- Style: Rye Stout
- ABV: 7%
- Season: Winter
- Ease to locate: Limited. Bottle shops in the Chicagoland area are your best bet
- Color: Solid dark brown
- Head: Two & a half ingers of tan foam. Wonderful lacing present for all of drink.
- Aroma: Rye grains & hops right off the bat. Chocolate & espresso notes as well as a hint of murk
- Mouthfeel: Medium to full. Creamy & smooth
- Finish: Moderate & dry
- Food friendly: Try pairing it with roast beef or other heavier deli meats. It would go well with earthy cheeses, such as Camembert or with buttery varieties such as Swiss.
I have been given the impression, on more than one occasion, that most beer drinkers don't really consider the science that goes into producing a typical batch of beer. Yes, brewing a good bottle (can, bomber, growler) of beer is a craft too. But to create an amazing batch of beer, the brewer must have the soul of an artist and the know how of a mad scientist (and really, aren't all the really great scientist a bit batty?). Personally I had some rather vivid flashbacks of honors chemistry while completing my very first home brew last year. What is the resting temperature of the water? Is the ratio of water to grain correct? Is the boiling temperature of the seepage within the right parameters? Wait, is this cheap, generic, damn thermometer even working? Luckily, I loved high school chemistry (Biology? Not so much. Better not to ask about the fetal pig fiasco.). They say that's all good brewers have to learn the science behind the craft before they can even begin to practice the craft aspect of brewing and I believe them.
My hometown brewery, Half Acre Beer Company, must agree with this as well. This winter they created an interesting rye stout to commemorate the very first beer that they produced when opening their brewery on Lincoln Ave. Antonio Baume was a scientist who developed a way of measuring the density of liquid. Kind of an important part of brewing, so, good call, Half Acre! In case you're wondering, this particular beer comes in as 8.2 degrees Baume. Throw that little fact out at your next beer tasting and watch yourself be crowned King (or Queen) of the Beer Geeks. Of course, this gets me to thinking that more students would have done better in that chemistry class if beer was one of the examples used ( but maybe some things are better left for college.). On their label, Half Acre took the time to thank every one from the band Ween (to each their own I suppose) to the Red Shirts ( I like to think that this is some sort of Star Trek reference to drain pour versions of beers that just didn't successfully make it off the planet Half Acre) to a barber of some guy named Joe (you know, brewers aren't really known for their styling hair, so if Joe is reading this, feel free to pass your guy's digits around a bit at the next beer fest.).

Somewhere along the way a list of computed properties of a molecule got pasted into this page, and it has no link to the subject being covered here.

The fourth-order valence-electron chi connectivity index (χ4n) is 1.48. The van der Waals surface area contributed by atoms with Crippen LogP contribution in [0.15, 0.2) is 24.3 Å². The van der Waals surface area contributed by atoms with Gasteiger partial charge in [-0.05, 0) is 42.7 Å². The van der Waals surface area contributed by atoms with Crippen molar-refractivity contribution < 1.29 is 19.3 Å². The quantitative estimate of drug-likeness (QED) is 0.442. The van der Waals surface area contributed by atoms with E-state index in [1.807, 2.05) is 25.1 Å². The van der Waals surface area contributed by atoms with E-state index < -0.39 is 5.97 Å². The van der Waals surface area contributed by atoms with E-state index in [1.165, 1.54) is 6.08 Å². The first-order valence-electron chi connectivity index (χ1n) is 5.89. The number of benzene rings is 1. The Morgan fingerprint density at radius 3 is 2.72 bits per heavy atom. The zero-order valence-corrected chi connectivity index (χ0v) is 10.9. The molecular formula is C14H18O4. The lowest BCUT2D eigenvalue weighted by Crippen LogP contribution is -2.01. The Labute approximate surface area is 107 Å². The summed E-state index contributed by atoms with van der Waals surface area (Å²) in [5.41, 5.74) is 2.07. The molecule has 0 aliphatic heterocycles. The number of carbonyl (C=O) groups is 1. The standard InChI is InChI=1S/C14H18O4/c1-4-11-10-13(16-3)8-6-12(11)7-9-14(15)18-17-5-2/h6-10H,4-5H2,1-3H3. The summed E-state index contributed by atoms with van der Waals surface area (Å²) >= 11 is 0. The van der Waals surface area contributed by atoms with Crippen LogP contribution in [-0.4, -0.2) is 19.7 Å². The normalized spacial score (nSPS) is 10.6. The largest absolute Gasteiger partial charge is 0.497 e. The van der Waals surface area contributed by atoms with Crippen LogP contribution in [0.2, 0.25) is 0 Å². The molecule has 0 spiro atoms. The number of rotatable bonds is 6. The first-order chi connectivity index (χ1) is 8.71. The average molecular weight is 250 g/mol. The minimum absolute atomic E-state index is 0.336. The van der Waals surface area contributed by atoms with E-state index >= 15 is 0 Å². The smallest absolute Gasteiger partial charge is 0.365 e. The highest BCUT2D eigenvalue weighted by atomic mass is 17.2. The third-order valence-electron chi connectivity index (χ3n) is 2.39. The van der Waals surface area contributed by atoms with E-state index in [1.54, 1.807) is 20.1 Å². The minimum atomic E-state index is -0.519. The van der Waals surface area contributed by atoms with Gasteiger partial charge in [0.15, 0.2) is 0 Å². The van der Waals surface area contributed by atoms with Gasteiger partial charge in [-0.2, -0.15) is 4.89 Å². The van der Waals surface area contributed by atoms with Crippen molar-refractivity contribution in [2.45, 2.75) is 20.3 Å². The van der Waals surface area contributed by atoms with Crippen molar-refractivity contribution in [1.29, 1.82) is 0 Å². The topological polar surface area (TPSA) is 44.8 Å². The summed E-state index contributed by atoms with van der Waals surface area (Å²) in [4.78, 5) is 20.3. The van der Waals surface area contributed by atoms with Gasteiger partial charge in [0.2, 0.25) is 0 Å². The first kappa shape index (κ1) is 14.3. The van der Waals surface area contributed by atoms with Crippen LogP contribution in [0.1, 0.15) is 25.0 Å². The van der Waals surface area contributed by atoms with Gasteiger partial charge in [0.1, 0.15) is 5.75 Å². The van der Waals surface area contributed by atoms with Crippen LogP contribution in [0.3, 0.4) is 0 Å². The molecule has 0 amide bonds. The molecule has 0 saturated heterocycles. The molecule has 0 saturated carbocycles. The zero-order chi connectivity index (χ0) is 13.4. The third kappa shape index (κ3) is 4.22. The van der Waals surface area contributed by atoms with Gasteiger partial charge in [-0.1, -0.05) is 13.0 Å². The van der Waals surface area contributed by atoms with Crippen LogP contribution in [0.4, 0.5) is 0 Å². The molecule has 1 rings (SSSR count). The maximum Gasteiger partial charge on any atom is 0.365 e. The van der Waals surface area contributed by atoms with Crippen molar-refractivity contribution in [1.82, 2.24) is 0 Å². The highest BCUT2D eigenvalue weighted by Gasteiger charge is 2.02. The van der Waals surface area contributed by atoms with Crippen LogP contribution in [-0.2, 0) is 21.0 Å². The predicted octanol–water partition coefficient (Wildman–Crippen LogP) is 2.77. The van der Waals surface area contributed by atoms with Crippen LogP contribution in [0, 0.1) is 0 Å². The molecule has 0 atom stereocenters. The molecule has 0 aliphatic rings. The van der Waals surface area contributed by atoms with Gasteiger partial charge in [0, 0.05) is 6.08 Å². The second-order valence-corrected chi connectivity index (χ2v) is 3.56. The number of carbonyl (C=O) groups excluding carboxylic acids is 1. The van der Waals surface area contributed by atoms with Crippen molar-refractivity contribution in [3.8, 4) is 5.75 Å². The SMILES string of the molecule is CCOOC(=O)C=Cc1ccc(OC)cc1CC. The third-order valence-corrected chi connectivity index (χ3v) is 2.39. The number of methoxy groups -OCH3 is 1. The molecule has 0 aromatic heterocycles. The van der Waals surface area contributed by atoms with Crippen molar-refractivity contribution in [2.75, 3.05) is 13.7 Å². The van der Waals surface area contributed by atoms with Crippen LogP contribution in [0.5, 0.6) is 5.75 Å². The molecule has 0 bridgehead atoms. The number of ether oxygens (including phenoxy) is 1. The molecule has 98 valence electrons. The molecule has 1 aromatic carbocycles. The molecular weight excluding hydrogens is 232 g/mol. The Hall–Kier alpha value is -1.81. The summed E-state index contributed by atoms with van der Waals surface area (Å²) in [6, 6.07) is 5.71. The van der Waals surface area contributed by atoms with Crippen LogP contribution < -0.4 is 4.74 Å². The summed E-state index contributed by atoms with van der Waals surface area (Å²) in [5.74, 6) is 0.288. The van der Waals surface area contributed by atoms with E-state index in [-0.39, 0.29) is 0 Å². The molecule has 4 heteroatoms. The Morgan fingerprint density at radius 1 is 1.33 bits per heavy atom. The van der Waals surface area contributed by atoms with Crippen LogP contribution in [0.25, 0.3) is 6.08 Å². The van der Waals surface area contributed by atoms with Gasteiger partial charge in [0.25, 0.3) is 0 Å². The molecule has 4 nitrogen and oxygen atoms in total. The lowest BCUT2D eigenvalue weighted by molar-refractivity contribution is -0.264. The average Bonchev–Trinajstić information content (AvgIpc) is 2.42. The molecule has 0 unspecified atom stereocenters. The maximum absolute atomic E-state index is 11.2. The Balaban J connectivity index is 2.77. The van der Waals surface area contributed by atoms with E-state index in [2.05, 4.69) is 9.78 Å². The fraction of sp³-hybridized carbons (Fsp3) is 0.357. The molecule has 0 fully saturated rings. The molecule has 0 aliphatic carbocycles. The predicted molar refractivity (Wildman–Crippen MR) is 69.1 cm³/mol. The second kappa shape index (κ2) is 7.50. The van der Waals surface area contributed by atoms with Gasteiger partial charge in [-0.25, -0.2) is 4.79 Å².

|Baume would have approved. Maybe. Do the French even drink beer? Or do they leave that to the Belgians?|